Gold stocks showed a strong move to the upside, however, with the NYSE Arca Gold Bugs Index climbing by 1.2 percent.

The strength among gold stocks came despite a modest decrease by the price of the precious metal, as gold for April delivery slipped $1.20 to $1,313.90 an ounce.

Networking and tobacco stocks also saw some strength on the day, while weakness was visible among banking and chemical stocks.

Commodity, Currency Markets

Crude oil futures are climbing $0.54 to $54.95 a barrel after rising $0.51 to $54.41 a barrel on Thursday. Meanwhile, after slipping $1.20 to $1,313.90 an ounce in the previous session, gold futures are advancing $5.80 to $1,319.70 an ounce.

On the currency front, the U.S. dollar is trading at 110.57 yen compared to the 110.48 yen it fetched at the close of New York trading on Thursday. Against the euro, the dollar is valued at $1.1252 compared to yesterday's $1.1295.


Asian stocks succumbed to selling pressure on Friday as weak data from the U.S. and China rekindled investor worries about a slowdown in the global economy.

U.S. President Donald Trump's insistence that border security justifies a national emergency and skepticism over the latest round of U.S.-China trade talks also kept investors nervous.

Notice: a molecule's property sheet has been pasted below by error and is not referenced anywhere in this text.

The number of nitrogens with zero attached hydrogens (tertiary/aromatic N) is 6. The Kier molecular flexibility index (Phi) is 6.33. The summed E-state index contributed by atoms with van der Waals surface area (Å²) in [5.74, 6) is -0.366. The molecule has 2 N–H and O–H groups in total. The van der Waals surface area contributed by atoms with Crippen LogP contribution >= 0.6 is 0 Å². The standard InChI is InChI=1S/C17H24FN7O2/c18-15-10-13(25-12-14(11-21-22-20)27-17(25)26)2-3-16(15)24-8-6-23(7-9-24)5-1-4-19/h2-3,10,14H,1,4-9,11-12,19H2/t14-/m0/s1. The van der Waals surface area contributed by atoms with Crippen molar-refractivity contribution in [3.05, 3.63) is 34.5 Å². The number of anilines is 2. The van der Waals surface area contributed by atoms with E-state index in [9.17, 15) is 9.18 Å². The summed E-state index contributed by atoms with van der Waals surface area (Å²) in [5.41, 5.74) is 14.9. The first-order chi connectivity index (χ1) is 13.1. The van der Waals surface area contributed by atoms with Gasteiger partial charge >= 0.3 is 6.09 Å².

China's Shanghai Composite Index tumbled 37.31 points or 1.4 percent to 2,682.38 as weak inflation data raised deflation concerns. Hong Kong's Hang Seng Index plunged 531.21 points or 1.9 percent to 27,900.84.

Consumer prices in China were up 1.7 percent year-over-year in January, the National Bureau of Statistics said. That was shy of expectations for an increase of 1.9 percent, which would have been unchanged from the December reading.

Factory inflation slowed for the seventh straight month on cooling demand. Producer prices were up 0.1 percent on year, shy of expectations for an increase of 0.5 percent and down from 0.9 percent in the previous month.

Japanese shares fell sharply as a firm yen pulled down exporters and falling U.S. yields on the back of weak U.S. data weighed on the financial sector.

The benchmark Nikkei 225 Index slumped 239.08 points or 1.1 percent to 20,900.63, and the broader Topix closed 0.8 percent lower at 1,577.29.